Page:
Psoriasis is a hyperproliferative skin disorder affecting also possibly the joints. It is hypothesized to be an immune-mediated disease. It commonly causes red scaly plaques to appear on the skin. The scaly patches caused by psoriasis, called psoriatic plaques or lesions, are areas of excessive skin production and inflammation. Skin rapidly accumulates at these sites and takes a silvery-white appearance. Plaques frequently occur on the skin of the elbows and knees, but can affect any area including the scalp and genitals. Psoriasis is not contagious.
The disorder is a chronic recurring condition which varies in severity from minor localised patches to complete body coverage. Fingernails and toenails are frequently affected (psoriatic nail dystrophy). Psoriasis can also cause inflammation of the joints, which is known as psoriatic arthritis. Ten to fifteen percent of people with psoriasis have psoriatic arthritis.
The cause of psoriasis is not known, but it is believed to have a genetic component. Several factors are thought to aggravate psoriasis. These include stress and excessive alcohol consumption and smoking. Individuals with psoriasis may suffer from depression and loss of self-esteem. As such, quality of life is an important factor in evaluating the severity of the disease. There are many treatments available but because of its chronic recurrent nature psoriasis is a challenge to treat.
A diagnosis of psoriasis is usually based on the appearance of the skin. There are no special blood tests or diagnostic procedures for psoriasis. Sometimes a skin biopsy, or scraping, may be needed to rule out other disorders and to confirm the diagnosis. Skin from a biopsy will show clubbed Rete pegs if positive for psoriasis.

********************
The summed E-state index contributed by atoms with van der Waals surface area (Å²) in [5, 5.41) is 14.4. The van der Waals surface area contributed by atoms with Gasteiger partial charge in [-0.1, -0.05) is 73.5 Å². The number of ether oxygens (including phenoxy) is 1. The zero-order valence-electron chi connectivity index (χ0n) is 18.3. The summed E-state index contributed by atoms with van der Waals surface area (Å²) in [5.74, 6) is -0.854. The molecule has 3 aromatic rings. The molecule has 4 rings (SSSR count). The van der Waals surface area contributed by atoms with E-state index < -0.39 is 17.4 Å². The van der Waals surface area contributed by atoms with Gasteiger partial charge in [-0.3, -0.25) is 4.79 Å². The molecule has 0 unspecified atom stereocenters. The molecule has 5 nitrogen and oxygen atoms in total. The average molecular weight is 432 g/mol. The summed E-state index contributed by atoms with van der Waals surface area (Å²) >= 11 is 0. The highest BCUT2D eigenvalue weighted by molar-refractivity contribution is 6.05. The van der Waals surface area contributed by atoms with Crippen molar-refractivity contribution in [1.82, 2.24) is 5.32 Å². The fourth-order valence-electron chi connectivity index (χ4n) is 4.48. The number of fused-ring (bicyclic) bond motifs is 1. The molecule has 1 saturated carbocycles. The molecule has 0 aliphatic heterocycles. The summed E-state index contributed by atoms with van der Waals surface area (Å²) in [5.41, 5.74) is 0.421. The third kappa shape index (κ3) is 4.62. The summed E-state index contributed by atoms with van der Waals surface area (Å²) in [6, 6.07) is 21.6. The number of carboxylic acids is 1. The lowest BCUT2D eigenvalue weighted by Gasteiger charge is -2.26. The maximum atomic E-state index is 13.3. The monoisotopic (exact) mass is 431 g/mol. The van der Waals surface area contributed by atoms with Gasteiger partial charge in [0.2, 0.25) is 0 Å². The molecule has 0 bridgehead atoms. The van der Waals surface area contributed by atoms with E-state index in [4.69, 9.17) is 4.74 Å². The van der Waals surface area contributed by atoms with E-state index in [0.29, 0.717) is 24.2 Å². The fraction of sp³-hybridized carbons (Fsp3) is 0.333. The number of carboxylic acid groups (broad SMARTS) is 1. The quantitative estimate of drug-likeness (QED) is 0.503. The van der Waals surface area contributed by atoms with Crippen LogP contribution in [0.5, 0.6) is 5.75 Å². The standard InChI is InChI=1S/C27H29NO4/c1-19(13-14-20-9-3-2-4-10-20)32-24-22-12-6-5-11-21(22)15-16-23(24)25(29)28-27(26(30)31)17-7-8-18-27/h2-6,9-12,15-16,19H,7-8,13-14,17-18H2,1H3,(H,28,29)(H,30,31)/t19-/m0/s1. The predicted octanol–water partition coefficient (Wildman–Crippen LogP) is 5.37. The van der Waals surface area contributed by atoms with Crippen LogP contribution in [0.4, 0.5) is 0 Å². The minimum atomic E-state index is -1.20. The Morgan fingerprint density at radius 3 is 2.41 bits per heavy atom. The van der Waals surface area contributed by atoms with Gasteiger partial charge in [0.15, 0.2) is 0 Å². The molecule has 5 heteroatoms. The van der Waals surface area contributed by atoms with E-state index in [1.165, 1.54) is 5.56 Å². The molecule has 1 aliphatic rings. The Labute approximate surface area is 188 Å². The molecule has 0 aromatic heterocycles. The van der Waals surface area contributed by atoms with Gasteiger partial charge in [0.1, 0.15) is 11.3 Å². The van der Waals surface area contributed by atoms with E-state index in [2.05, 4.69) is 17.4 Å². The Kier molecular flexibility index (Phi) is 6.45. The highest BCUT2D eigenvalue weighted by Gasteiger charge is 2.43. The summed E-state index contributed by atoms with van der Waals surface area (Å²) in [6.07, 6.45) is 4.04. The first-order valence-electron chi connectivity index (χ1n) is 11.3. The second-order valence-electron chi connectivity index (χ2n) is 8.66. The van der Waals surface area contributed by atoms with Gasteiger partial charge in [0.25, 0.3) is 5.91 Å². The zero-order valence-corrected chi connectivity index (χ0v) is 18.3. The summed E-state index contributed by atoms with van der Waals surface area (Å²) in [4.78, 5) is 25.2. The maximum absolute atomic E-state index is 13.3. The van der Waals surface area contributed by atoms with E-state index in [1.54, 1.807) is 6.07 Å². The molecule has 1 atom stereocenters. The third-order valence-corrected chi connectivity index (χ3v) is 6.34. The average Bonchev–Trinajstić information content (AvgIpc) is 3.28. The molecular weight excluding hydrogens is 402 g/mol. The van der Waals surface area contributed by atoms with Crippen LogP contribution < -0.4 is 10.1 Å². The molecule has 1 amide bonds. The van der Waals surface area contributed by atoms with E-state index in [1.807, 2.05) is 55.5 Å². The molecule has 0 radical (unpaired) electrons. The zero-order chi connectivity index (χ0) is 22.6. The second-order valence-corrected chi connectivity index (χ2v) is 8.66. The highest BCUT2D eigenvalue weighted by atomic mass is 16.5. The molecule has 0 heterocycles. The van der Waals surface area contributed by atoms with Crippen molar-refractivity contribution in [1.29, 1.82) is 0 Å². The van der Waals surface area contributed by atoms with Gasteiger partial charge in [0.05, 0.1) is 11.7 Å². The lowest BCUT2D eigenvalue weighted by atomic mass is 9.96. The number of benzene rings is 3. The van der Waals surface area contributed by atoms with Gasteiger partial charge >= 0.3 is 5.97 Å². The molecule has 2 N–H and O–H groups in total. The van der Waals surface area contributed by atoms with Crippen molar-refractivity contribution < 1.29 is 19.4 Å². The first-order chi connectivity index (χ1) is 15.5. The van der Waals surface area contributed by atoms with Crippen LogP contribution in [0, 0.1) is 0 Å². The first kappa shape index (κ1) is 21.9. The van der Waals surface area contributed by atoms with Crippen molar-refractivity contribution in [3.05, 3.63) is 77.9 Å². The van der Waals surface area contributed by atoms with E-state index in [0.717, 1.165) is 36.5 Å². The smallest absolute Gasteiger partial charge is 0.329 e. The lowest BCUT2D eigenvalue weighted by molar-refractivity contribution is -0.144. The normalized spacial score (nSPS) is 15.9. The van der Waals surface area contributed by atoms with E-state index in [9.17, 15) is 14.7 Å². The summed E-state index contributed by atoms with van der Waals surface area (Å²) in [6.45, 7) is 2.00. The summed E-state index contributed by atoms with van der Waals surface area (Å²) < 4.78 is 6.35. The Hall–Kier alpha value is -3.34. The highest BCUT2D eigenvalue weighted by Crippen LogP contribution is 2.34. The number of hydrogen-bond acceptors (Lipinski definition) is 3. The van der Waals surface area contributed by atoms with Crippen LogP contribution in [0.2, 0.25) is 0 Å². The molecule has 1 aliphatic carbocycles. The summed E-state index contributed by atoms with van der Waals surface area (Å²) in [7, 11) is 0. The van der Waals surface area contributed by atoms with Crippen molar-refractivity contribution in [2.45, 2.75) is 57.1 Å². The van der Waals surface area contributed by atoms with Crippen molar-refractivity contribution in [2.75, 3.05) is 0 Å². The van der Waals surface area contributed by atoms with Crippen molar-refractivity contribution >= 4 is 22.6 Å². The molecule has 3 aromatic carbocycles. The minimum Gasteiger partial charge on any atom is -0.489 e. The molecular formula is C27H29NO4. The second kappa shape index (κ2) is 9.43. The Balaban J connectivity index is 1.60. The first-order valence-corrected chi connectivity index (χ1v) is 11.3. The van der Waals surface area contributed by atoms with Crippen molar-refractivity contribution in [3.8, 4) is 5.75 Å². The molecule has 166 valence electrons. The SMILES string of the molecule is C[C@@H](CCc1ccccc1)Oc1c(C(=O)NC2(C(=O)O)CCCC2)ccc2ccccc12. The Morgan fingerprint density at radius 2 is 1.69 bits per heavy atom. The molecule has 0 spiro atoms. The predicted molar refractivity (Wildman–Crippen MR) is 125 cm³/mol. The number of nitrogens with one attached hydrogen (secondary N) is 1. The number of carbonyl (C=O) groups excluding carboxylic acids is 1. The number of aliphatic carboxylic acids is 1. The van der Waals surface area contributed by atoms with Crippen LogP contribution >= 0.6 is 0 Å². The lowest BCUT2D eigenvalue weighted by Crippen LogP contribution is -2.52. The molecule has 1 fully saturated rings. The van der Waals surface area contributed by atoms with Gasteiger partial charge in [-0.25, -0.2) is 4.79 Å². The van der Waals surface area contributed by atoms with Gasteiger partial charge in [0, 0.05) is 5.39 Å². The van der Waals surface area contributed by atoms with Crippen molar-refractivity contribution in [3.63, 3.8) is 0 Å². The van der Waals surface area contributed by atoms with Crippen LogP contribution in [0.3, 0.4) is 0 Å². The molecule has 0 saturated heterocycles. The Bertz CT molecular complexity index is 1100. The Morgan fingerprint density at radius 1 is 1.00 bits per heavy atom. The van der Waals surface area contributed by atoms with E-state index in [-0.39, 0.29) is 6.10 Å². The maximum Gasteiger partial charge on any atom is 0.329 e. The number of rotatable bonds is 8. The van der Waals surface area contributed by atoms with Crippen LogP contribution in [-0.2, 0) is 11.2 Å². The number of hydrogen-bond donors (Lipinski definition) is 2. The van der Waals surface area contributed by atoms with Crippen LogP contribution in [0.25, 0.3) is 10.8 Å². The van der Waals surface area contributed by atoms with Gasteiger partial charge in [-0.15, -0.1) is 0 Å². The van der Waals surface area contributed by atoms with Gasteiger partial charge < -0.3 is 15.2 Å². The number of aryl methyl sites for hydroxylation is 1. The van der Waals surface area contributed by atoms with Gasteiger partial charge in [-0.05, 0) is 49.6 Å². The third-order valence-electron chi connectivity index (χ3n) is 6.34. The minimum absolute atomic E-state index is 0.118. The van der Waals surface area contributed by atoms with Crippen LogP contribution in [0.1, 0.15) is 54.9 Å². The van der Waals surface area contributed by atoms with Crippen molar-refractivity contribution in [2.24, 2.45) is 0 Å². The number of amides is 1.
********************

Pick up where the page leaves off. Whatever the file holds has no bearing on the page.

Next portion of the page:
Psoriasis is usually graded as mild (affecting less than 3% of the body), moderate (affecting 3-10% of the body) or severe. Several scales exist for measuring the severity of psoriasis. The degree of severity is generally based on the following factors: the proportion of body surface area affected; disease activity (degree of plaque redness, thickness and scaling); response to previous therapies; and the impact of the disease on the person.
The Psoriasis Area Severity Index (PASI) is the most widely used measurement tool for psoriasis. PASI combines the assessment of the severity of lesions and the area affected into a single score in the range 0 (no disease) to 72 (maximal disease).
There can be substantial variation between individuals in the effectiveness of specific psoriasis treatments. Because of this, dermatologists often use a trial-and-error approach to finding the most appropriate treatment for their patient. The decision to employ a particular treatment is based on the type of psoriasis, its location, extent and severity. The patient’s age, gender, quality of life, comorbidities, and attitude toward risks associated with the treatment are also taken into consideration.
Medications with the least potential for adverse reactions are preferentially employed. If the treatment goal is not achieved then therapies with greater potential toxicity may be used. Medications with significant toxicity are reserved for severe unresponsive psoriasis. This is called the psoriasis treatment ladder. As a first step, medicated ointments or creams are applied to the skin. This is called topical treatment. If topical treatment fails to achieve the desired goal then the next step would be to expose the skin to ultraviolet (UV) radiation. This type of treatment is called phototherapy. The third step involves the use of medications which are ingested orally or by injection. This approach is called systemic treatment.
Over time, psoriasis can become resistant to a specific therapy. Treatments may be periodically changed to prevent resistance developing (tachyphylaxis) and to reduce the chance of adverse reactions occurring. This is called treatment rotation.